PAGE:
Before the disaster happens, the cues do appear, which should not be ignored like there could be behavioral changes such as sadness, withdrawal, loss of interest in daily routine activities and things that they use to enjoy earlier, talking about being worthless and on death and dying, angry, irritated, etc., or academic changes (grades going down), changes in sleep and eating pattern, etc. Apart from these any other noticeable changes or deviations from the normal routine or behavior should not be ignored and needs immediate attention.
It may be a silent call for help.
Suicide is the last recourse; one can think only when they realize that no one around them can understand their state of mind or give an ear to their pain. The decision to take one’s life can surely be averted. A tough time for parents as well as kids. It is a transition phase where parents need to move in the background and change their roles to good observers and listeners. Few things as a parent we should practice with our young ones, like while talking to children, we most of the time, tend to exert our authority or label their feelings (e.g., silly); or maybe not give an empathetic ear to them. It is the time they need open and unbiased communication from their caretakers or parents. Someone who can hold in their wavy emotions and anchor them back with love and confidence. Amiss in this support can severely affect their self-esteem and could mess up their feelings. Both parents and children may feel insecure at this point as there may be many things, that are new to both, disagreements are bound to happen. As a parent, we also take time to adjust to the fact that our kids are no more toddlers but growing with their own perceptions and should not be forced by adults’ mindsets. They need respect and validation of their perspective that is unconditional and not seeded with their academic performance or their choice of friends or fashion etc., the most common choking points in a parent-child relationship.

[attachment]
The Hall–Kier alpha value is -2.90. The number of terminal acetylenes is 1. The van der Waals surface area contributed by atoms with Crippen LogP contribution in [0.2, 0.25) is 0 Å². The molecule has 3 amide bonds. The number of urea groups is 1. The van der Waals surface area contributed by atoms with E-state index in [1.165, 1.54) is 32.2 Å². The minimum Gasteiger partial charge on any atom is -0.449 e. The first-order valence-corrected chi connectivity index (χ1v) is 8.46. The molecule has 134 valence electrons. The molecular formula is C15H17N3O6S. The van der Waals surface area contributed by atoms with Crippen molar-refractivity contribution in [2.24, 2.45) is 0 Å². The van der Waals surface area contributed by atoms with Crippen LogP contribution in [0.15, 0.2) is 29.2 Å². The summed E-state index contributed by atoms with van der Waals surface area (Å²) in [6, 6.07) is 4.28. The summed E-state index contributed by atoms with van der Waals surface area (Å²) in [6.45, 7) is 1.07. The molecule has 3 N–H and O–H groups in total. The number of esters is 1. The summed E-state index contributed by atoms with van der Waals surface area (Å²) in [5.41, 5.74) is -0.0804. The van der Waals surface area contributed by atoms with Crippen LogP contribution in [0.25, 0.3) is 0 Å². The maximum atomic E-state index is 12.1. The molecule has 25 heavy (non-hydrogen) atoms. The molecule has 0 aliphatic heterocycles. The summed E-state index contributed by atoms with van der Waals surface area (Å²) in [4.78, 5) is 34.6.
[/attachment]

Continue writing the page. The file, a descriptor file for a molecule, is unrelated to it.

The thread of authority by parents needs to be loosened so that the young ones can articulate their doubts/ fears and thoughts. Quality time spent with children and letting them explore their interest areas and feelings act as a confidence booster and build trust and understanding, the most important pillars in a healthy relationship. A parent should be vigilant but not overprotective or too inquisitive about their life, a balance of it is important. A receptive parent acknowledging their emotions instill a seed of self-compassion and setting the right priorities, the most valuable life skill for healthy, happy, and fulfilling life. No matter how busy as a parent we may be in our professional or other personal commitments, like any other daily job, talking to kids and sharing and listening to them and making them comfortable in expressing their minds help them to evolve as confident individuals. A comforting parent is a source of love and hope, that will secure them in the swings of life.
If as a parent one feels challenged in talking about it, immediately professional help should be taken.
Parent-child is a beautiful relationship and just like a gardener a parent must take care of the tiny saplings (kids) and nurture them with balanced nutrients of love, care, respect, support, and guidance from time to time. The communication gap and lack of understanding are the weeds that need constant removal. All the nutrients at the right time and in the right quantity will help the sapling blossom into a beautiful flower, a mentally strong, confident, and happy individual. So as a parent let us try and enter in the shoes of our teens and see the world from their eyes while tenderly holding our precious gems with care and love.